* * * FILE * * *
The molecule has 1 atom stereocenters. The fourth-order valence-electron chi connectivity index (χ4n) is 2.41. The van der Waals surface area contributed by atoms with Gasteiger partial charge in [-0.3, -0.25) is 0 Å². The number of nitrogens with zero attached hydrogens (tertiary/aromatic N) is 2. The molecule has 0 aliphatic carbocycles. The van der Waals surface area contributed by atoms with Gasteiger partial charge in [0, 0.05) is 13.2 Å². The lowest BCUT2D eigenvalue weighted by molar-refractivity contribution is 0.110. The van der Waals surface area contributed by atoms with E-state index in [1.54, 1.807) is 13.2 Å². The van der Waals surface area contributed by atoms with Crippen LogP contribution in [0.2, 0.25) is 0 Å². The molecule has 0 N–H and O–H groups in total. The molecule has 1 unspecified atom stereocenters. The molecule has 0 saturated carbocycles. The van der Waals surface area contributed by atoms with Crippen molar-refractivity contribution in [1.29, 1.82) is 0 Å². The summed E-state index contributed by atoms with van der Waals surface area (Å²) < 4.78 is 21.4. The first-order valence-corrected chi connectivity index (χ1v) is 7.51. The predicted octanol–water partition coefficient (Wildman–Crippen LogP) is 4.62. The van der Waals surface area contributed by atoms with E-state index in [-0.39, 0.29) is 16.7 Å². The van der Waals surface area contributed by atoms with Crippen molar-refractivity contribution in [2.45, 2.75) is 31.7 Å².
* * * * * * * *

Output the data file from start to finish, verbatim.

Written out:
The molecule has 1 atom stereocenters. The fourth-order valence-electron chi connectivity index (χ4n) is 2.41. The van der Waals surface area contributed by atoms with Gasteiger partial charge in [-0.3, -0.25) is 0 Å². The number of nitrogens with zero attached hydrogens (tertiary/aromatic N) is 2. The molecule has 0 aliphatic carbocycles. The van der Waals surface area contributed by atoms with Gasteiger partial charge in [0, 0.05) is 13.2 Å². The lowest BCUT2D eigenvalue weighted by molar-refractivity contribution is 0.110. The van der Waals surface area contributed by atoms with E-state index in [1.54, 1.807) is 13.2 Å². The van der Waals surface area contributed by atoms with Crippen LogP contribution in [0.2, 0.25) is 0 Å². The molecule has 0 N–H and O–H groups in total. The molecule has 1 unspecified atom stereocenters. The molecule has 0 saturated carbocycles. The van der Waals surface area contributed by atoms with Crippen molar-refractivity contribution in [1.29, 1.82) is 0 Å². The summed E-state index contributed by atoms with van der Waals surface area (Å²) < 4.78 is 21.4. The first-order valence-corrected chi connectivity index (χ1v) is 7.51. The predicted octanol–water partition coefficient (Wildman–Crippen LogP) is 4.62. The van der Waals surface area contributed by atoms with E-state index in [-0.39, 0.29) is 16.7 Å². The van der Waals surface area contributed by atoms with Crippen molar-refractivity contribution in [2.45, 2.75) is 31.7 Å².